Also, Romans 15:4 - “For whatever was written in former days was written for our instruction, that through endurance and through the encouragement of the Scriptures we might have hope.”

At least two thoughts are flagged in these verses:

a) First, unlike any other book, the Bible possesses its own latent power to do something dynamic inside your own mind. We should describe this a bit so we don’t take it for granted. Any book - good or bad - can affect change in your life as you study and remember it. That is simply the way all literature works.

That is not what Peter means when he says “....you have been born again, not of perishable seed but of imperishable, through the living and abiding word of God; [24] for ‘All flesh is like grass and all its glory like the flower of grass. The grass withers, and the flower falls, [25] but the word of the Lord remains forever.’And this word is the good news that was preached to you.”

When Peter says the Word of God is “imperishable” and “living” and “abiding,” he means it carries something with it into your human understanding. Everything else, he says, will wear out and fail. Ideological movements come and go. Fads change. Best sellers are soon forgotten. So the impact of all these things is a fading influence at their best.

But the Word of God is enlivened by the Holy Spirit. And the Holy Spirit is God. And God is eternal and Almighty. This is what makes the Bible a book of hope. It’s not just that it tells us about hope as a subject the way history books tell you about history or cookbooks carry recipes. No. The Holy Spirit works through the Word way electrical current carries power.

b) Second, the promise of the Scriptures is hope to the hopeless. Listen to Paul’s words again from Romans 15:4 - “For whatever was written in former days was written for our instruction, that through endurance and through the encouragement of the Scriptures we might have hope.”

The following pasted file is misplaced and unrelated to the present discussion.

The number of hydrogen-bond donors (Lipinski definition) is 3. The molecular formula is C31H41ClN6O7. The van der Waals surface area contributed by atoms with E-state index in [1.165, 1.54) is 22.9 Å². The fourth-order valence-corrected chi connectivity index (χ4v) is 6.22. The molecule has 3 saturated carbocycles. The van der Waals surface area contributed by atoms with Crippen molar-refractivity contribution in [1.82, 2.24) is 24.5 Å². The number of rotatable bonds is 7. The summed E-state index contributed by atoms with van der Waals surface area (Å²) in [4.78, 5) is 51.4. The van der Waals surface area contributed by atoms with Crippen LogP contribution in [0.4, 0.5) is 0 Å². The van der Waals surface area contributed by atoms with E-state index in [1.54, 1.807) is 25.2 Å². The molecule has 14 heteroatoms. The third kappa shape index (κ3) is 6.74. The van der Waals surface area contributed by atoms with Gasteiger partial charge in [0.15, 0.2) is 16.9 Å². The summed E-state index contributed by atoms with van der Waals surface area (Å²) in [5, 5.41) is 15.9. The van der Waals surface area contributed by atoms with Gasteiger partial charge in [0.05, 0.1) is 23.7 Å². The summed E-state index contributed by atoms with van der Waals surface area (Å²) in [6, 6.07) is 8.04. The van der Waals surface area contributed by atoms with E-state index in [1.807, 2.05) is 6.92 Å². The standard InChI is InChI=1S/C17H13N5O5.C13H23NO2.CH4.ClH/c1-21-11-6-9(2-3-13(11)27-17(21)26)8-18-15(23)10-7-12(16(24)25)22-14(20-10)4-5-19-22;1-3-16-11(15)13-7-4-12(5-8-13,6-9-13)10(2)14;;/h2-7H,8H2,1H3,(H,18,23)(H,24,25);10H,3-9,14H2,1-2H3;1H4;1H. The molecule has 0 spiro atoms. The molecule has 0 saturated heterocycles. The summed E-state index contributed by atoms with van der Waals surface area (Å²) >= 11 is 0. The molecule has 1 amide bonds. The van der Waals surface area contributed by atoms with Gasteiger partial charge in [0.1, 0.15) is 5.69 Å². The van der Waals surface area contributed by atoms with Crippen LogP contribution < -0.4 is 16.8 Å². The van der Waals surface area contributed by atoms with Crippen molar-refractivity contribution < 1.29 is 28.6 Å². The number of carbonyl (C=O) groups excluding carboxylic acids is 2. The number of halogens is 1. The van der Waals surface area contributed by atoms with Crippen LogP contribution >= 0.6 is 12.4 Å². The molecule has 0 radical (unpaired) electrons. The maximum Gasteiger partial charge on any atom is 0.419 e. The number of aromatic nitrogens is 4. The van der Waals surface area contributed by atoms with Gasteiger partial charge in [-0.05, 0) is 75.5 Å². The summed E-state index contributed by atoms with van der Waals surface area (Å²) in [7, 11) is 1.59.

Notice, “....that we might have hope.” So the Word brings hope, not just as a subject, but as a possession to people who previously didn’t have hope.

How exactly does this work? Let me give you just one example. Paul uses the story of his own conversion, recorded in the Scriptures, to give hope to those who feel they’ve failed God too badly to ever be fruitful and happy again:

1 Timothy 1:12-16 - “I thank him who has given me strength, Christ Jesus our Lord, because he judged me faithful, appointing me to his service, [13] though formerly I was a blasphemer, persecutor, and insolent opponent. But I received mercy because I had acted ignorantly in unbelief, [14] and the grace of our Lord overflowed for me with the faith and love that are in Christ Jesus. [15] The saying is trustworthy and deserving of full acceptance, that Christ Jesus came into the world to save sinners, of whom I am the foremost. [16] But I received mercy for this reason, that in me, as the foremost, Jesus Christ might display his perfect patience as an example to those who were to believe in him for eternal life.”

Read the Scriptures! You will find wonderful examples of the power of God’s amazing grace. You will see what God has done for others - worse blasphemers than you! Hear Paul’s words: “God did this for me so that you’d know, down through the ages, that if God could reach me, He can reach anybody!”